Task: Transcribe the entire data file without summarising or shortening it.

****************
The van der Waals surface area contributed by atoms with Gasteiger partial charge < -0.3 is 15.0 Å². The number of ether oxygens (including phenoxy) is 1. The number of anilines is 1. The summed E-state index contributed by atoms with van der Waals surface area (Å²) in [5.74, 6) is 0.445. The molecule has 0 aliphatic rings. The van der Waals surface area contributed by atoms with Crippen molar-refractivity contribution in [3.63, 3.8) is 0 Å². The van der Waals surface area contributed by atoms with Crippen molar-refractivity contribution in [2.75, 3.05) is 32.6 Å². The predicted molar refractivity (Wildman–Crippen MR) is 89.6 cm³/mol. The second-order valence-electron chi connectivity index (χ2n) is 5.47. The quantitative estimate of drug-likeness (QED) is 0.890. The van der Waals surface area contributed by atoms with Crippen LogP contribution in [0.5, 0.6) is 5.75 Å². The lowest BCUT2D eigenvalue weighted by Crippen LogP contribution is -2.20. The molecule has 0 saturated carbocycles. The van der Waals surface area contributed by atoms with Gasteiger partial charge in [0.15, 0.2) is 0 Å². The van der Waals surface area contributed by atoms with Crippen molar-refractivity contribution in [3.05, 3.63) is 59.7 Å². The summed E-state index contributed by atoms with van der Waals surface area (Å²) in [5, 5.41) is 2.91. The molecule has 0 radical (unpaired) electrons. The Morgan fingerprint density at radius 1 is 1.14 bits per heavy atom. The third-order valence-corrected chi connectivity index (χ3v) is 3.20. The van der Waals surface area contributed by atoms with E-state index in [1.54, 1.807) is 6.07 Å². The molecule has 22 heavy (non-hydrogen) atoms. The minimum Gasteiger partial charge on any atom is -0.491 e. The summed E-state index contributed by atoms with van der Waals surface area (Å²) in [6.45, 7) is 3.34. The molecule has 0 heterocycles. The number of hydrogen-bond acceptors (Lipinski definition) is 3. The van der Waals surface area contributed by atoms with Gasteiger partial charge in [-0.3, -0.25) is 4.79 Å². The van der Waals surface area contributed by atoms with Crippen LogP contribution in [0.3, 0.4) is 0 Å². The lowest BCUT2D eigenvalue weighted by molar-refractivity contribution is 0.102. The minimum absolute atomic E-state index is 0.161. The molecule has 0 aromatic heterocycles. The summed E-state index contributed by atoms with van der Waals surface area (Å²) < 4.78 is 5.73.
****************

The van der Waals surface area contributed by atoms with Gasteiger partial charge < -0.3 is 15.0 Å². The number of ether oxygens (including phenoxy) is 1. The number of anilines is 1. The summed E-state index contributed by atoms with van der Waals surface area (Å²) in [5.74, 6) is 0.445. The molecule has 0 aliphatic rings. The van der Waals surface area contributed by atoms with Crippen molar-refractivity contribution in [3.63, 3.8) is 0 Å². The van der Waals surface area contributed by atoms with Crippen molar-refractivity contribution in [2.75, 3.05) is 32.6 Å². The predicted molar refractivity (Wildman–Crippen MR) is 89.6 cm³/mol. The second-order valence-electron chi connectivity index (χ2n) is 5.47. The quantitative estimate of drug-likeness (QED) is 0.890. The van der Waals surface area contributed by atoms with Crippen LogP contribution in [0.5, 0.6) is 5.75 Å². The lowest BCUT2D eigenvalue weighted by Crippen LogP contribution is -2.20. The molecule has 0 saturated carbocycles. The van der Waals surface area contributed by atoms with Gasteiger partial charge in [0.15, 0.2) is 0 Å². The van der Waals surface area contributed by atoms with Crippen molar-refractivity contribution in [3.05, 3.63) is 59.7 Å². The summed E-state index contributed by atoms with van der Waals surface area (Å²) in [5, 5.41) is 2.91. The molecule has 0 radical (unpaired) electrons. The Morgan fingerprint density at radius 1 is 1.14 bits per heavy atom. The third-order valence-corrected chi connectivity index (χ3v) is 3.20. The van der Waals surface area contributed by atoms with E-state index in [1.54, 1.807) is 6.07 Å². The molecule has 22 heavy (non-hydrogen) atoms. The minimum Gasteiger partial charge on any atom is -0.491 e. The summed E-state index contributed by atoms with van der Waals surface area (Å²) in [6.45, 7) is 3.34. The molecule has 0 heterocycles. The number of hydrogen-bond acceptors (Lipinski definition) is 3. The van der Waals surface area contributed by atoms with Gasteiger partial charge in [-0.3, -0.25) is 4.79 Å². The van der Waals surface area contributed by atoms with Crippen LogP contribution in [0.3, 0.4) is 0 Å². The lowest BCUT2D eigenvalue weighted by molar-refractivity contribution is 0.102. The minimum absolute atomic E-state index is 0.161. The molecule has 0 aromatic heterocycles. The summed E-state index contributed by atoms with van der Waals surface area (Å²) < 4.78 is 5.73.